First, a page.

Jiro Dreams of Sushi


Last week I had off from work and I spent the entire week staycationing at home watching documentaries on Netflix. I watched quite a few different documentaries — one on up and coming ballerinas, another on legendary photographer Bill Cunningham, another on the founder of Burt’s Bees — but by far my favorite documentary was one that was entirely in Japanese, Jiro Dreams of Sushi.

The documentary tells the story of Jiro, an 85 year old sushi chef and restaurant owner in Japan. He has dedicated his entire life, since being kicked out of his house at age 9, to learning and perfecting his craft. However, even at his age, with nearly 80  years of experience and the ultimate award of 3 Michelin stars, he does not feel that he has achieved perfection. He hates to to take time off from the restaurant and he always wants to get back to work so he can continue working to make the best sushi possible. In fact, he loves his job so much that he still has not yet retired so that his 50 year old son can take over the restaurant.

The story of Jiro is such a foreign concept to me, especially when comparing it to the “American Dream,” as we have completely different views in America concerning work, money, jobs, life, retirement, etc. I don’t think I have ever met anyone who loves their work as much as Jiro does, but its pretty good food for thought!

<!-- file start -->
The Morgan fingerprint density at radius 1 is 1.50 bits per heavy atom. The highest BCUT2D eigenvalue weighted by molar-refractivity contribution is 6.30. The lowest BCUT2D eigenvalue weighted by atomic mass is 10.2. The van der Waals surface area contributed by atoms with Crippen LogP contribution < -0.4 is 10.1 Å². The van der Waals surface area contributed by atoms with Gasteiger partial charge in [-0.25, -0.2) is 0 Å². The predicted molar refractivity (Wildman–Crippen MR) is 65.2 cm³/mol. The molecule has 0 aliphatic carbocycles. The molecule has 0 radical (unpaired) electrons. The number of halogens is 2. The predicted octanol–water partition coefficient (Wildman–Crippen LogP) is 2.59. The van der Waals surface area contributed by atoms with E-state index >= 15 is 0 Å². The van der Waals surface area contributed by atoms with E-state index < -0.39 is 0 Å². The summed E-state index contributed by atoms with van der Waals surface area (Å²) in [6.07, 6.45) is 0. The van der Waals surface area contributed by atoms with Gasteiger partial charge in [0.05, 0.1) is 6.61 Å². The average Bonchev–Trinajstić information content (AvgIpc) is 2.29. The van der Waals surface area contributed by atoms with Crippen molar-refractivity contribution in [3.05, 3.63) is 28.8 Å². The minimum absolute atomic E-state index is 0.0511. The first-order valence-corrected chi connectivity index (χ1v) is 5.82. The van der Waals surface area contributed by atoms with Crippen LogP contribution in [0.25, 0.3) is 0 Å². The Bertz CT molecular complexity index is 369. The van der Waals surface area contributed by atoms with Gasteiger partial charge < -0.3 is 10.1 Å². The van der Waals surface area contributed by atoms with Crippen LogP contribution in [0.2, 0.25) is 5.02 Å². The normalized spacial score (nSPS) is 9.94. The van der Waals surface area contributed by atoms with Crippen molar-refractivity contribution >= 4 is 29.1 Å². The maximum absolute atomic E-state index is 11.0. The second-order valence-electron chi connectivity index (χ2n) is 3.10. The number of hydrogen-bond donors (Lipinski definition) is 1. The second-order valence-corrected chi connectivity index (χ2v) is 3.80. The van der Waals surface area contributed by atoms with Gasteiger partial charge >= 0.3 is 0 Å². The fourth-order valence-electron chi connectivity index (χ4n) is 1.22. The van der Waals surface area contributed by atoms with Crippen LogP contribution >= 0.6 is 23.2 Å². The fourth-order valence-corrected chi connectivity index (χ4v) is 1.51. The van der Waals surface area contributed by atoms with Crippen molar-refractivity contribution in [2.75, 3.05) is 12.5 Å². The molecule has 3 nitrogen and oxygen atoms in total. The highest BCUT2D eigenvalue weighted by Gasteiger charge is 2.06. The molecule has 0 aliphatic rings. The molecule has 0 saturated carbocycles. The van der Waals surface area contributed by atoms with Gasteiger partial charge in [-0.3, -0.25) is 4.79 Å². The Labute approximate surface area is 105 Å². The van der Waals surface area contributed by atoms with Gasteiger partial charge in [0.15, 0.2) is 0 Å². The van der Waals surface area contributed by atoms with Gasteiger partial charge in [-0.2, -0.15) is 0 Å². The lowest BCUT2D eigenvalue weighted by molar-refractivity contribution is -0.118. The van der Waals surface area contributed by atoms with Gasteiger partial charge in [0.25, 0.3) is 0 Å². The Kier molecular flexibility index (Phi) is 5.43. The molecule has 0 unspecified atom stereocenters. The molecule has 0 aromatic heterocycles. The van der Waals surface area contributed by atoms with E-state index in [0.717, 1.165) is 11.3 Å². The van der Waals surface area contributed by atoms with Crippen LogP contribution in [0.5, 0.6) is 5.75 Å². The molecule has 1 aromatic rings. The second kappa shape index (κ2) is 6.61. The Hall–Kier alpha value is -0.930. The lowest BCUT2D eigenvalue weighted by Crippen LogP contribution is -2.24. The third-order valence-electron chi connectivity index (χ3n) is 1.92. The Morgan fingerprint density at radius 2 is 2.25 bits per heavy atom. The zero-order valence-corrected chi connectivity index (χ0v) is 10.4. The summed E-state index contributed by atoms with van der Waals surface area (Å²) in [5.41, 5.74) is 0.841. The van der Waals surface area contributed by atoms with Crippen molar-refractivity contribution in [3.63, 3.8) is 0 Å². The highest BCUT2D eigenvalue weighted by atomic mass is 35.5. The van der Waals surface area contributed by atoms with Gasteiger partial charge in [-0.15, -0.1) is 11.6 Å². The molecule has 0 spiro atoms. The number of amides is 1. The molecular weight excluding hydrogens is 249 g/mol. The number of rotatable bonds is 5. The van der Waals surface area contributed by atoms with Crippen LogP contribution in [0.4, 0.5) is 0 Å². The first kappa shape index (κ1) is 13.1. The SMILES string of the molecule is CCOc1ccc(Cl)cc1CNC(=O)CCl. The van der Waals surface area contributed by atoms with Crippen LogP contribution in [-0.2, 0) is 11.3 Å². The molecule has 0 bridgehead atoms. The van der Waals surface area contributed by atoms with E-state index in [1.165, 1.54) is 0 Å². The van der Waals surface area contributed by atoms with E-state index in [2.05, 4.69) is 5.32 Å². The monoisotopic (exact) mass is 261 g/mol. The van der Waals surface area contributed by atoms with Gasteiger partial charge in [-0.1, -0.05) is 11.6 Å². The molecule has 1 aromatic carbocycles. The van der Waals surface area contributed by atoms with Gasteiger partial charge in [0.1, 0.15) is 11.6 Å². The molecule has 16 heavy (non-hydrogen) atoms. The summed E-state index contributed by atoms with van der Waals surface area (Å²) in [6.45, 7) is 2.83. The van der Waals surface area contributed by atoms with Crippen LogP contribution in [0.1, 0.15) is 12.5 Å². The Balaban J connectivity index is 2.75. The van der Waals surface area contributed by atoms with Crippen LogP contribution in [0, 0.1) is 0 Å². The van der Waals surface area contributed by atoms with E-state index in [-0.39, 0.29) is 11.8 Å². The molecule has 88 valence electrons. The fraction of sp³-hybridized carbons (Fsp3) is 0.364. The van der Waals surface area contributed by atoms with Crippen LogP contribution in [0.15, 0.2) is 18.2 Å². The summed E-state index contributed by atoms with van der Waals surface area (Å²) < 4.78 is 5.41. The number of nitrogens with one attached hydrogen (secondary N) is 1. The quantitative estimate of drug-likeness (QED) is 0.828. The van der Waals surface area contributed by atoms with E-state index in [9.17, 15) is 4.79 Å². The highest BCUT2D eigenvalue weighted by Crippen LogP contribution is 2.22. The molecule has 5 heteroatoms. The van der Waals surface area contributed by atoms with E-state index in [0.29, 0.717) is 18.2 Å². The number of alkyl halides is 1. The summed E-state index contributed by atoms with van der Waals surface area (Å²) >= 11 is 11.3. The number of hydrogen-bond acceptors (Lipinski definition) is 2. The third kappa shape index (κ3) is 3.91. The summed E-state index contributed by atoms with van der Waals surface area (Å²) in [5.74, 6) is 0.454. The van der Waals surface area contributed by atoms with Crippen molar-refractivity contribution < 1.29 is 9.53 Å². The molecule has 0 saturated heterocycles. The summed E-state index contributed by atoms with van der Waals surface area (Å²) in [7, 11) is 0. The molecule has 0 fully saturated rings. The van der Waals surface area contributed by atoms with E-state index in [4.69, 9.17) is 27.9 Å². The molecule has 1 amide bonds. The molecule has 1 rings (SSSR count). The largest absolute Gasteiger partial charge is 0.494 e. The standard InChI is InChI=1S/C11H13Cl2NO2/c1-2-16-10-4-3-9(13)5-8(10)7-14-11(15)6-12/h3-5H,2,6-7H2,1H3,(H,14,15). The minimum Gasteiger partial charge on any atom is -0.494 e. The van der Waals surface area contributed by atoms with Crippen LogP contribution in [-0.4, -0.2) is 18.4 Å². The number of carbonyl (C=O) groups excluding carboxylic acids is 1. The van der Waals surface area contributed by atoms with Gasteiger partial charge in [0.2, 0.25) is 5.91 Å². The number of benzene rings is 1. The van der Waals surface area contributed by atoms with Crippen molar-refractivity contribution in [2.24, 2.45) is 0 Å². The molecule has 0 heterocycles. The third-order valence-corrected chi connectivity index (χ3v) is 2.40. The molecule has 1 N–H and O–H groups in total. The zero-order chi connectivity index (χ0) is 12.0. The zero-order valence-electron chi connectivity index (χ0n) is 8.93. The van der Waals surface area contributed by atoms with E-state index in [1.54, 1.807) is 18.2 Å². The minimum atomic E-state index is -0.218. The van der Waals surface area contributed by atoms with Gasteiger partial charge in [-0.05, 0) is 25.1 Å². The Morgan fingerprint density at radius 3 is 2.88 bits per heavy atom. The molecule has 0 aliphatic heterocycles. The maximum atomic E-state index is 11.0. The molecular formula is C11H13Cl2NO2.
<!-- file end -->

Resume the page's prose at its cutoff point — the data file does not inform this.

And for the record, I don’t even like sushi that much, but I found this documentary to be fascinating. Perhaps if I ever find myself in Tokyo I will book myself a seat at Jiro’s restaurant.  I’m sure he will still be making his sushi!

Euro Dinner


Sometimes Doug and I will have what we call “euro dinner” which is just an assortment of meat, cheese, crusty bread, and wine. Thankfully, I recently discovered an amazing meat and cheese shop right in downtown Newburyport — the Grand Trunk Old World Market. With a great selection of meats that taste like we’re across the pond, I’m finding myself in their shop once a week to pick up some items for dinner.  Maybe not the healthiest of meals, but definitely a good one!

Butternut Squash Lasagne

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Doug and I had been in a bit of a dinner rut lately, so I did some digging on the internet (of course) and found a few new recipes. When I came across Butternut Squash Lasagne I knew that I had to give it a try.  A few of you commented on Instagram wanting the recipe, so here it is! Adapted from